Featuring Tim Lynch, Director, Project on Criminal Justice, Cato Institute; Michael Tanner, Senior Fellow, Cato Institute; and Matthew Feeney, Policy Analyst, Cato Institute; moderated by Peter Russo, Director, Congressional Affairs, Cato Institute.
A limited constitutional government calls for a rules-based, freemarket monetary system, not the topsy-turvy fiat dollar that now exists under central banking. This issue of the Cato Journal examines the case for alternatives to central banking and the reforms needed to move toward free-market money.
Two long wars, chronic deficits, the financial crisis, the costly drug war, the growth of executive power under Presidents Bush and Obama, and the revelations about NSA abuses, have given rise to a growing libertarian movement in our country – with a greater focus on individual liberty and less government power. David Boaz’s newly released The Libertarian Mind is a comprehensive guide to the history, philosophy, and growth of the libertarian movement, with incisive analyses of today’s most pressing issues and policies.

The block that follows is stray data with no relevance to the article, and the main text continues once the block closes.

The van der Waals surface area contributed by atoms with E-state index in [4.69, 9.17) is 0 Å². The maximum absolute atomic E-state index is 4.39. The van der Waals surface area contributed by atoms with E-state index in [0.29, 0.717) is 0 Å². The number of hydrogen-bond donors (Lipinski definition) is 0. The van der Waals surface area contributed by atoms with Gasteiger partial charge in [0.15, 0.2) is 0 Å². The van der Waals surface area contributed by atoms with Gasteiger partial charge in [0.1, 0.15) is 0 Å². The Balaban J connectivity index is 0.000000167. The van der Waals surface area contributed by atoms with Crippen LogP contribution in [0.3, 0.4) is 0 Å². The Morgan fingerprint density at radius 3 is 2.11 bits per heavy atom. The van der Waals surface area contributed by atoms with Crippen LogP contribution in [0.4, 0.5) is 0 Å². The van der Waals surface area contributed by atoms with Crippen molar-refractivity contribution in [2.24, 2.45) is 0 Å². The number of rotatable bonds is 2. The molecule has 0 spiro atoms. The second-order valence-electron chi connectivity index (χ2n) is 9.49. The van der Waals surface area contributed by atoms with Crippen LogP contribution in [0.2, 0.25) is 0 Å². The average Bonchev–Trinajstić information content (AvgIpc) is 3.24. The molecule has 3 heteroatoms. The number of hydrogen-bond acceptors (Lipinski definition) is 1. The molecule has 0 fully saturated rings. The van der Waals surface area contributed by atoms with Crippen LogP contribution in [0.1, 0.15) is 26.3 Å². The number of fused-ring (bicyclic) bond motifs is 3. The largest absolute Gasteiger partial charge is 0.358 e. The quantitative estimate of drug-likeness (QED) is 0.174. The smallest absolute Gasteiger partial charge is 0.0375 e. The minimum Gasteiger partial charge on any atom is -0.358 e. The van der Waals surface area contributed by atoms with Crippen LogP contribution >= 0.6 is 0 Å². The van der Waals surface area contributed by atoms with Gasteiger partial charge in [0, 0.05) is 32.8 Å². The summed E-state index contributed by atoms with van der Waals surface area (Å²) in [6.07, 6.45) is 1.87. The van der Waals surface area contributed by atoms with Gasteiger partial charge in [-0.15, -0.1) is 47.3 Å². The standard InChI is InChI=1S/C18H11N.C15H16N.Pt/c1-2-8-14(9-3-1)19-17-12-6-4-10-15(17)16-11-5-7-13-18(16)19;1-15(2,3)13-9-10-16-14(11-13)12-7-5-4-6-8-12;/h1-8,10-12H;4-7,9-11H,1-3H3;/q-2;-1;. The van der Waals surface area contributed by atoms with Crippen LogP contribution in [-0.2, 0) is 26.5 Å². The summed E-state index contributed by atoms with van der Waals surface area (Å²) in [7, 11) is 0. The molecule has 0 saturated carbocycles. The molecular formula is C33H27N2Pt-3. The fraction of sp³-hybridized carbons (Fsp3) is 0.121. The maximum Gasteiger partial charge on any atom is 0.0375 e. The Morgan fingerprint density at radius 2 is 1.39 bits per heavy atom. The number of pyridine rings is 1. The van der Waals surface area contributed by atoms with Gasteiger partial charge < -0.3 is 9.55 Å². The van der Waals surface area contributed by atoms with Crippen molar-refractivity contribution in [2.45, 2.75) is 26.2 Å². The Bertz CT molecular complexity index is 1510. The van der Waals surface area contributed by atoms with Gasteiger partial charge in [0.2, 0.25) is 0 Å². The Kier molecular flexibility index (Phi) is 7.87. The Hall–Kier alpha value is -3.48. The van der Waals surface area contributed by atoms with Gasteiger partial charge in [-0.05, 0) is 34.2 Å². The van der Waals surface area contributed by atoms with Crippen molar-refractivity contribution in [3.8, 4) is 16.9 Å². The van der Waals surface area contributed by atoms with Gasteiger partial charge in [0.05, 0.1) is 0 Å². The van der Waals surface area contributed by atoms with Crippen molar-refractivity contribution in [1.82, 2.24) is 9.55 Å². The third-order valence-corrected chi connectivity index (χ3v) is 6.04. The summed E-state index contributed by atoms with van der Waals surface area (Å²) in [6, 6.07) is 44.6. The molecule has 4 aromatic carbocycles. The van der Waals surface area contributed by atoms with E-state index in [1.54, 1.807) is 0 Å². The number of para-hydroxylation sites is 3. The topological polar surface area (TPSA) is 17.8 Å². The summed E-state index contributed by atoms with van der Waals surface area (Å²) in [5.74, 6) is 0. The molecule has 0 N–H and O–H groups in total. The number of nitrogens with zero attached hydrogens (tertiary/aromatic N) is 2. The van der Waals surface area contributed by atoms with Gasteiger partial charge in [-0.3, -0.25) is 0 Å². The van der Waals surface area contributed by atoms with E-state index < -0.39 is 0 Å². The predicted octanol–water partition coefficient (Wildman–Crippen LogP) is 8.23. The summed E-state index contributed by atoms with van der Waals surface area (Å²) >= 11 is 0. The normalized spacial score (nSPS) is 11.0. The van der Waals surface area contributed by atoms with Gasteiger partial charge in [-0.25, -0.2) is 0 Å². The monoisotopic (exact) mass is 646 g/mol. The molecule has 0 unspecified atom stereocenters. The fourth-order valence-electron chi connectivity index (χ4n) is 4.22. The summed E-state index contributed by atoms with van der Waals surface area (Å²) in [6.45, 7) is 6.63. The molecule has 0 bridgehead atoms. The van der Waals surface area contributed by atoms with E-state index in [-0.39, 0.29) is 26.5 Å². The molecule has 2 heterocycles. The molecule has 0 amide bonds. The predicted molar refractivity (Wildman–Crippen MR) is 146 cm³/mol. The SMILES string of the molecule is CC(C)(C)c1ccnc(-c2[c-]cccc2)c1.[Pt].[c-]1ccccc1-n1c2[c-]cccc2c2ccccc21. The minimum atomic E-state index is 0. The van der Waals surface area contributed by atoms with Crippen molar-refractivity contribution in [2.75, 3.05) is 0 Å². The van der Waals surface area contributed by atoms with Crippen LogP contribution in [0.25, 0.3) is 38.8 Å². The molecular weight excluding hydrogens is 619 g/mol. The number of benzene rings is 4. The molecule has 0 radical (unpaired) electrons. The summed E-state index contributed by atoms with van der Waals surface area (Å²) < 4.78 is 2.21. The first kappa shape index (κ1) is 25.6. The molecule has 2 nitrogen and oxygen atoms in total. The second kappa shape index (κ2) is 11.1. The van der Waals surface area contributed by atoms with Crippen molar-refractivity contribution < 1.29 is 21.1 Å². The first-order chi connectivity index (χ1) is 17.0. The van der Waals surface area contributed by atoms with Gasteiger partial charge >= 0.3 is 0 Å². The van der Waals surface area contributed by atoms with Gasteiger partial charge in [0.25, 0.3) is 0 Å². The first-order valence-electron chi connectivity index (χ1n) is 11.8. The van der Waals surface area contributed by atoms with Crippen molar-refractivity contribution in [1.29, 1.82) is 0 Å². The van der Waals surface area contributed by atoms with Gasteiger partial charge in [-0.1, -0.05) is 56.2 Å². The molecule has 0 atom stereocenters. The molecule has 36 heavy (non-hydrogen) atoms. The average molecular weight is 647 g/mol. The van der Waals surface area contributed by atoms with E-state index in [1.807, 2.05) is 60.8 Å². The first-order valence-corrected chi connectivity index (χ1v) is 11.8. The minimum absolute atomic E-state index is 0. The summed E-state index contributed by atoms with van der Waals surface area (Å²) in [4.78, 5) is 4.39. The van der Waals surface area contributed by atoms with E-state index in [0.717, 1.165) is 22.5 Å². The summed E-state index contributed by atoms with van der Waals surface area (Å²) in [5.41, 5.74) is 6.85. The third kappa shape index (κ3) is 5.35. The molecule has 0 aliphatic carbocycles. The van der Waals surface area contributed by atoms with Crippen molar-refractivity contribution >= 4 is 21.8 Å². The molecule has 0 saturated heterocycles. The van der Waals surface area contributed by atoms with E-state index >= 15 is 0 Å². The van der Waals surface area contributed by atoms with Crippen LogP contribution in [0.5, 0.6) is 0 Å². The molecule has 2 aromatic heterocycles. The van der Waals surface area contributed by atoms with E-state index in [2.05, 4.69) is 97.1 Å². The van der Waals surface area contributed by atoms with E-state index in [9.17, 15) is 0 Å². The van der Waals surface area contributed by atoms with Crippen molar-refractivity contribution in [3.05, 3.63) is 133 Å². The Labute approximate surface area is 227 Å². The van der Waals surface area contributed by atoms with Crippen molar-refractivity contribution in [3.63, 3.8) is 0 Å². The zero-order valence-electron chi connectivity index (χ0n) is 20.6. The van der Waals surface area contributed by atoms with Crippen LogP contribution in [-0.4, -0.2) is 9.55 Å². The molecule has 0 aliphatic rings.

Featuring the author, James T. Bennett, Professor of Economics, George Mason University; with comments by Theresa Amato, Author, Grand Illusion: The Myth of Voter Choice in a Two-Party Tyranny; and Hans A. von Spakovsky, Senior Legal Fellow, Heritage Foundation, and former member, Federal Election Commission. Moderated by John Samples, Director, Center for Representative Government, Cato Institute.
Free markets have few barriers to entry. Individuals and firms can offer new products or services to consumers, thereby fostering competition and choice. American elections, in contrast, are dominated by two parties. Not Invited to the Party synthesizes political science, economics, and history to demonstrate how the two-party system is the artificial creation of a network of laws, restrictions, and subsidies that favor the Democrats and Republicans and cripple potential challengers, depriving voters of truly vigorous political debate. Consequently, Americans are deprived of choices on election day and arguably, deprived of effective and accurate representation in Congress and the presidency. Please join us for a lively discussion of the political limits on electoral competition and reforms that might encourage a more active and responsive government.